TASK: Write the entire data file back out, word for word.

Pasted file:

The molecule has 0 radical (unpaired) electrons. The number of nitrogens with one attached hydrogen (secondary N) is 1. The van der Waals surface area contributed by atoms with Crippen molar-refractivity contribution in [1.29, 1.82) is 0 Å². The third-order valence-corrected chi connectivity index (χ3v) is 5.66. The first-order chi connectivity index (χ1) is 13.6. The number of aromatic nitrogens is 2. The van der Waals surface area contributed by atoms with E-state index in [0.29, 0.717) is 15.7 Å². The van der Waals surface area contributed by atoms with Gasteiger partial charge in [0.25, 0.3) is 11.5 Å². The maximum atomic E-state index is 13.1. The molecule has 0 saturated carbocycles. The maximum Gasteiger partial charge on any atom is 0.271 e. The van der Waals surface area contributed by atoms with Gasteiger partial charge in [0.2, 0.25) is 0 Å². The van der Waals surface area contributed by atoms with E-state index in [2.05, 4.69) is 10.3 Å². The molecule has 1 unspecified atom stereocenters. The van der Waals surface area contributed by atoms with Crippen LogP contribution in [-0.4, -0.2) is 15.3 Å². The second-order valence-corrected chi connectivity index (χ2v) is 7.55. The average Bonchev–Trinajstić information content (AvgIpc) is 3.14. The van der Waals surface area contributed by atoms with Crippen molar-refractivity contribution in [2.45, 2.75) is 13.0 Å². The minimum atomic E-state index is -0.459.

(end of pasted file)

The molecule has 0 radical (unpaired) electrons. The number of nitrogens with one attached hydrogen (secondary N) is 1. The van der Waals surface area contributed by atoms with Crippen molar-refractivity contribution in [1.29, 1.82) is 0 Å². The third-order valence-corrected chi connectivity index (χ3v) is 5.66. The first-order chi connectivity index (χ1) is 13.6. The number of aromatic nitrogens is 2. The van der Waals surface area contributed by atoms with E-state index in [0.29, 0.717) is 15.7 Å². The van der Waals surface area contributed by atoms with Gasteiger partial charge in [0.25, 0.3) is 11.5 Å². The maximum atomic E-state index is 13.1. The molecule has 0 saturated carbocycles. The maximum Gasteiger partial charge on any atom is 0.271 e. The van der Waals surface area contributed by atoms with Gasteiger partial charge in [0.2, 0.25) is 0 Å². The van der Waals surface area contributed by atoms with E-state index in [2.05, 4.69) is 10.3 Å². The molecule has 1 unspecified atom stereocenters. The van der Waals surface area contributed by atoms with Crippen LogP contribution in [-0.4, -0.2) is 15.3 Å². The second-order valence-corrected chi connectivity index (χ2v) is 7.55. The average Bonchev–Trinajstić information content (AvgIpc) is 3.14. The van der Waals surface area contributed by atoms with Crippen molar-refractivity contribution in [2.45, 2.75) is 13.0 Å². The minimum atomic E-state index is -0.459.